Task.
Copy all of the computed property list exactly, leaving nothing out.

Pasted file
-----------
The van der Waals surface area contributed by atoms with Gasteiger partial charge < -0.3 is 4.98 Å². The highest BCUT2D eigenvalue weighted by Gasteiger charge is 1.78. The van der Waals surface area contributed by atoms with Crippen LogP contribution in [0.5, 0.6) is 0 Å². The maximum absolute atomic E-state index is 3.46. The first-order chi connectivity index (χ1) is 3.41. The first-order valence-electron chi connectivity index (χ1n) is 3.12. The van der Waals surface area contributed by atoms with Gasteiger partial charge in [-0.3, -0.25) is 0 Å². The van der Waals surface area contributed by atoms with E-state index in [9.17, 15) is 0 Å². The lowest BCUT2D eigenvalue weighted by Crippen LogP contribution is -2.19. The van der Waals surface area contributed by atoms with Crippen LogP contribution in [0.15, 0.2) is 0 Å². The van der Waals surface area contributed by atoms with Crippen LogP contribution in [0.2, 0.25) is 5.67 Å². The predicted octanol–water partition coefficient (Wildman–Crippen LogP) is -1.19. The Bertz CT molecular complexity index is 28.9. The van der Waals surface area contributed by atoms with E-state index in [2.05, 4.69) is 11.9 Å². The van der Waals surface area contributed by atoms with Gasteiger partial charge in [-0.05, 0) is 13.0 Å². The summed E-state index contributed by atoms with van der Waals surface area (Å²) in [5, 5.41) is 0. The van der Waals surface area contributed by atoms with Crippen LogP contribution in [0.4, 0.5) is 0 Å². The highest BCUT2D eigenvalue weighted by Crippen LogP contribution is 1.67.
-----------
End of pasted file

The van der Waals surface area contributed by atoms with Gasteiger partial charge < -0.3 is 4.98 Å². The highest BCUT2D eigenvalue weighted by Gasteiger charge is 1.78. The van der Waals surface area contributed by atoms with Crippen LogP contribution in [0.5, 0.6) is 0 Å². The maximum absolute atomic E-state index is 3.46. The first-order chi connectivity index (χ1) is 3.41. The first-order valence-electron chi connectivity index (χ1n) is 3.12. The van der Waals surface area contributed by atoms with Gasteiger partial charge in [-0.3, -0.25) is 0 Å². The van der Waals surface area contributed by atoms with E-state index in [9.17, 15) is 0 Å². The lowest BCUT2D eigenvalue weighted by Crippen LogP contribution is -2.19. The van der Waals surface area contributed by atoms with Crippen LogP contribution in [0.15, 0.2) is 0 Å². The van der Waals surface area contributed by atoms with Crippen LogP contribution in [0.2, 0.25) is 5.67 Å². The predicted octanol–water partition coefficient (Wildman–Crippen LogP) is -1.19. The Bertz CT molecular complexity index is 28.9. The van der Waals surface area contributed by atoms with E-state index in [2.05, 4.69) is 11.9 Å². The van der Waals surface area contributed by atoms with Gasteiger partial charge in [-0.05, 0) is 13.0 Å². The summed E-state index contributed by atoms with van der Waals surface area (Å²) in [5, 5.41) is 0. The van der Waals surface area contributed by atoms with Crippen LogP contribution in [0.4, 0.5) is 0 Å². The highest BCUT2D eigenvalue weighted by Crippen LogP contribution is 1.67.